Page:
What are 3 Bible verses we should know in order to not misuse them? What ones would you include?
Matthew 7:1 “Judge not, that you be not judged.”
This might be the most often quoted verse there is and it is almost always taken out of context and the non-believers will trot this one out, far and away the most frequently but they’ve taken it out of context. No verse should ever stand alone and be used as a system of beliefs but this is just what this verse is used for. We are not to condemn others but we are supposed to judge things and sin included. Don’t we all make judgments every day? We judge whether to wear a coat or not and we judge whether we should buy a car or not. The Hebrew word that Jesus used for “judge” is not what we think of as judging. The Hebrew word is “krinō” and it means “to separate, put asunder, to pick out, select, choose” so we should not use this word in the way we think of, at least in the context of one verse. Listen to the rest of what Jesus was saying in His conclusion of this thought in verse 5 “first take the plank out of your own eye, and then you will see clearly to remove the speck from your brother’s eye.” So if we have a bigger sin than the sin we are pointing out in others then we should make sure we’re not being hypocrites and have an even bigger sin when pointing out something exponentially smaller. Jesus didn’t say not to judge, but first get the big sin out of your own life and then you can see more clearly to help your brother or sister see the sin in their life. The church most certainly is to judge sin within the church (1 Cor 5; Matt 18:15-20). Jesus did not ever say “Do not judge” but that we shouldn’t be judging by sight or appearances as He said in John 7:24, “Do not judge by appearances, but judge with right judgment.”
Where Two or Three are Gathered
Matthew 18:20 “For where two or three gather in my name, there am I with them.”
Yes, Jesus is there any time two or three are gathered in His name but He is with us even if we are alone. This verse is part of what is called the Church Discipline Model given by Christ and must be read in the context of it. Matthew 18:15-20 is where Christ speaks about discipline in the church and here Jesus says that if a person sins against us, we should first go to them in private and if that doesn’t work, take another person or two with you as a witness.partly to make sure that we are not wrong but also to ensure the person is in a state of sin and that is seen by others. If these first two don’t work, then take it before the church and if that doesn’t work, they are to be treated as an unbeliever and most take this as being disfellowshiped. That’s why verse 20 is often taken out of context. Some believe they don’t need the church and that their own home church is all they need because they’ve got at least 2 or 3 people with them and so reason that “For where two or three gather in my name, there am I with them” but that is taking this verse out of its proper context.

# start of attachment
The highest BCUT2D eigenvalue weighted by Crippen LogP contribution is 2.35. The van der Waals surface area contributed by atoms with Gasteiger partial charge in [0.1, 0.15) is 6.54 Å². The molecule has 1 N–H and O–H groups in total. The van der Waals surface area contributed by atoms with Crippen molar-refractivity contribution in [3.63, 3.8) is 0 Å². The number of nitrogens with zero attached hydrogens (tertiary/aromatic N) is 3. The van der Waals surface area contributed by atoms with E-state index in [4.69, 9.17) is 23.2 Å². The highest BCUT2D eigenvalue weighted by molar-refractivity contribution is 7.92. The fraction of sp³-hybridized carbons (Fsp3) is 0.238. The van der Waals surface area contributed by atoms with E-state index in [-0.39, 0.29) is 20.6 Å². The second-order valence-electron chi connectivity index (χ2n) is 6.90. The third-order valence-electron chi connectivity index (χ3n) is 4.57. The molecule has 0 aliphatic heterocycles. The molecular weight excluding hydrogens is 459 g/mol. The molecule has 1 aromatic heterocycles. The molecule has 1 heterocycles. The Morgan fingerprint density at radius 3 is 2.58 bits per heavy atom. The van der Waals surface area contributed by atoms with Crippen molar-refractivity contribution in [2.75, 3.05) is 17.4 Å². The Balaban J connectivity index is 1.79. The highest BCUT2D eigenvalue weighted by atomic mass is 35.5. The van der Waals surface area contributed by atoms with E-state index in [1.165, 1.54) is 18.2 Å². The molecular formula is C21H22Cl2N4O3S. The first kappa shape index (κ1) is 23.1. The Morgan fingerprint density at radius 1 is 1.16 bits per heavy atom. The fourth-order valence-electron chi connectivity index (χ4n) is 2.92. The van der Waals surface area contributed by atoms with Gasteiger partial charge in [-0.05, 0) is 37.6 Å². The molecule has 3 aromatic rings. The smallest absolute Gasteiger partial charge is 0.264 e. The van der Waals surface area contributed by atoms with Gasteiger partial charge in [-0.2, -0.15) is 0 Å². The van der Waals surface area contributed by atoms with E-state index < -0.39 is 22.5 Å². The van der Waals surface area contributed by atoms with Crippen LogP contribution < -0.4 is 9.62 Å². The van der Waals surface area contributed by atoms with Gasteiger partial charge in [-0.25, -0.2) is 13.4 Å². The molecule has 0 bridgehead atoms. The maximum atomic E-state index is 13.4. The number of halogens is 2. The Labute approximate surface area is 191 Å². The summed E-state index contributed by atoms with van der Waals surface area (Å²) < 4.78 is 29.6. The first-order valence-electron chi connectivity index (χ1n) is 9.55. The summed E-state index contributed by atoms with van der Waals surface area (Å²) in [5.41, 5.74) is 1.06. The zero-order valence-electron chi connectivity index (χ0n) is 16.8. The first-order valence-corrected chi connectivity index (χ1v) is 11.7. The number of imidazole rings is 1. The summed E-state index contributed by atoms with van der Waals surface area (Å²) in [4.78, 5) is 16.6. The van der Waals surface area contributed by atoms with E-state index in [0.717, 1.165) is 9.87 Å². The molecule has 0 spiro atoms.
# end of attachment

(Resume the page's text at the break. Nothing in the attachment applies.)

That we might Become Rich?
Second Corinthians 8:9 “For you know the grace of our Lord Jesus Christ, that though he was rich, yet for your sake he became poor, so that you by his poverty might become rich.”
The health, wealth, and prosperity gospel peddlers love this one but they love money is why. They want you to plant a “seed of faith” (planted in their own pocket) so that God will release His harvest to you but I ask, “What chapter and verse is that?” In reading chapter 9 we see that it was the idea that Jesus left heaven and the riches of His glory, not the wealth of heaven, and became poor in the sense that He didn’t even have a place to lay His head at night (Luke 9:58) but was it for the purpose of making us rich? No, it was that we would become the heirs of God as His adopted children and could reign and rule with the Son of God. If they claim this verse as saying He came to earth and into poverty so that we could become rich, then they violate the contextual rule of reading the whole of the chapter by taking text out of context to make it a pretext and a false one at that. No, Jesus came to die for sinners, not to make us rich. If that was truly His goal, then He failed miserably, beginning with the first century church who most of which were very poor.
May God richly bless you,
Pastor Jack Wellman[ssba]
Image source: CC BY Bret Jordan
Modifications: text added
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